Source: UC Berkeley

The post Bacterial ‘aphrodisiac’ can trigger protist sex swarms appeared first on Futurity.

design employment • Re: Got laid off… want to relocate, but where to?

bepster wrote:
cwatkinson wrote:… i have had countless headhunters and corporations contact me which i have not pursued because of either salary or responsibilities.

So I absolutely agree that if you stay current, there are indeed jobs but I am not sure that these are necessarily the jobs you want or need when you are a bit older and that getting there does get a lot more difficult as times goes on.

That nails it. depending on where your needs take you can make it harder to find that next job…… I have a friend who is a Sr designer and his company wants him to be the design director, but he wants nothing of it. he like what he is doing and is damn good at it, and his desire to keep doing what he is doing out weighs his need to have a higher salary.

I have another friend that misses doing traditional ID work with a focus on execution but her path took her to more of a director lvl – she now struggles trying to obtain a job that fits because he skills have fallen so far behind……


design employment • Re: Got laid off… want to relocate, but where to?

The size of the company is a big factor as well. When I was running a small in house team at Sound United, I couldn’t afford to have a lot of layers of designers. I had two directors below me and everyone was either staff or senior staff below them. When I was at Nike and frog however, the organizations could support different roles for someone who still wanted to be paid a lot, but didn’t want to manage. In both cases these positions were called “principal designer” and were essentially like a super senior designer. Typically the person was super efficient, needed little to no oversight, and was too good to let slip away to the competition.

Those roles exist but in my experience they are typically someone who comes up from the inside, maybe has a manager or director position for a few years and realizes it is not what they want or are good at.

And, by the way, I totally get it. I enjoy both ends of the spectrum, leading a team, setting the vision, as well as rolling up my sleeves and doing the work (isn’t that why we got into this?) so ultimately starting my own studio was the right move.

Finding the right position is very complex. There are a lot of factors and they change on both the job seeker and employer sides of things as time goes on. What an organization needs today is not what it needs tomorrow. What you need today is not what you will need tomorrow. It tends to work better when someone embraces the chaos of it and realized that paths overlap for only so long. sometimes they cross right over each other, sometimes they run parallel and never touch. In rare cases the align for long periods of time.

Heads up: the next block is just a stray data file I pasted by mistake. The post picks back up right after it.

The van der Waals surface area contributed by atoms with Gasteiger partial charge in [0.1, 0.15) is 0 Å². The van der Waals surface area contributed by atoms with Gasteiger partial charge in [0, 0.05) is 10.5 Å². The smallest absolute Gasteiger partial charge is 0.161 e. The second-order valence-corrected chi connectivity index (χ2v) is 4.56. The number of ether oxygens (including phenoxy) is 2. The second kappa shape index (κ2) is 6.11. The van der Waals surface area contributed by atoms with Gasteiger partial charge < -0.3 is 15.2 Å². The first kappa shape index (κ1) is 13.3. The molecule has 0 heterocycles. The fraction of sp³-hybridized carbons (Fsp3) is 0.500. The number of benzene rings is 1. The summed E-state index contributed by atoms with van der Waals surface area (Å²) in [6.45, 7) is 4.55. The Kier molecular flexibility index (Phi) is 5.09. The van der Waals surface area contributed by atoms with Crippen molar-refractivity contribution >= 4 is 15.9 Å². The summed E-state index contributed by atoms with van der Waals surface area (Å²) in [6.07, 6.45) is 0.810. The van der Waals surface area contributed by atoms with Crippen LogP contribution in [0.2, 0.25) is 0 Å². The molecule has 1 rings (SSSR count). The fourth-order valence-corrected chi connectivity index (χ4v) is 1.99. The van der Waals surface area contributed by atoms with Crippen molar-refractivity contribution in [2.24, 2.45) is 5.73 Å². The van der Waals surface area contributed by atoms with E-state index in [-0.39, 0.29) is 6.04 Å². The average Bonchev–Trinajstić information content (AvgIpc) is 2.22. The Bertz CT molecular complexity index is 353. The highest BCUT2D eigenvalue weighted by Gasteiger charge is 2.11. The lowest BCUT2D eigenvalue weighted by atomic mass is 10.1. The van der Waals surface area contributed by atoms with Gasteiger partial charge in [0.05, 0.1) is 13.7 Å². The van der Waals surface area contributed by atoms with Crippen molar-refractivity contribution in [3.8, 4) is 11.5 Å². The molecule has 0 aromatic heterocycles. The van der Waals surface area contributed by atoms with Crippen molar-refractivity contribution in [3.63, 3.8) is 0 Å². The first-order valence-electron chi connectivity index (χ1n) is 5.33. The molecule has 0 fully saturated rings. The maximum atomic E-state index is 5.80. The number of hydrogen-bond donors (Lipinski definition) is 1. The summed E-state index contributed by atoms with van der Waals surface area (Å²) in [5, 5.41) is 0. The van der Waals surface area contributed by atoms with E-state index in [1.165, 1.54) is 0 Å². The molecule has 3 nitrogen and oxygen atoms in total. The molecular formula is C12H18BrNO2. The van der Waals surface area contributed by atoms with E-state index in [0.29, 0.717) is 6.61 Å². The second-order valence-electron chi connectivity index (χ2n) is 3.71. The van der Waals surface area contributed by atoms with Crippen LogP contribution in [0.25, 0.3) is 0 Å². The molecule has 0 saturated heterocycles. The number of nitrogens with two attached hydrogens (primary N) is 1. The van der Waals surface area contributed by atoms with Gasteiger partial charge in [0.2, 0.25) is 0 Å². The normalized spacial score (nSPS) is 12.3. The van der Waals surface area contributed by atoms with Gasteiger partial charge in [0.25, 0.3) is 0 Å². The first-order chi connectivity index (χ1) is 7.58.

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Men’s And Women’s Work Wear You Can Afford With Your Entry-Level Salary

You may associate fall clothes shopping with going back to school, but research shows that August and September are also the months when adults tend to think about refreshing their professional wardrobes.

To help you update (or build) your professional closet, we’ve scoured the market to find workwear staples. We then tested them to make sure that they are well-made and will keep you looking polished from your first meeting to cocktail hour. And good news for those just starting out: Each item on this list is under $100, so you can afford to look professional on an entry-level salary.

I tested all the womenswear, and my colleague, staff writer Cale Weissman, tested all the menswear, then provided detailed notes. Here’s our list.

Menswear

Bonobos: Long, Wrinkle-Free Days

Daily Grind Shirt ($98) and Stretched Washed Chino ($98)

After testing many outfits, Cale liked Bonobos best. Part of the reason for this is that the clothes fit well, which made him look stylish and feel great. Both trousers and shirts are made from wrinkle-free material, which means that at the end of long days running in and out of the office, Cale says he still looked and felt sharp.

The clothes come in a wide range of sizes, plus different fits: “slim,” “tailored,” or “standard.” (Trousers come in the additional “relaxed” fit.) To top it all off, each item comes in a wide range of patterns and colors. The end result is an outfit that looks like it was customized to your body type and style.

However, given that there are so many sizing options, Cale suggests getting fitted by Bonobos beforehand, if you can. The brand has stores, known as Guideshops, in dozens of locations across the country, where you can get fitted for free. “This will save having to return many pairs, which I had to do,” Cale says.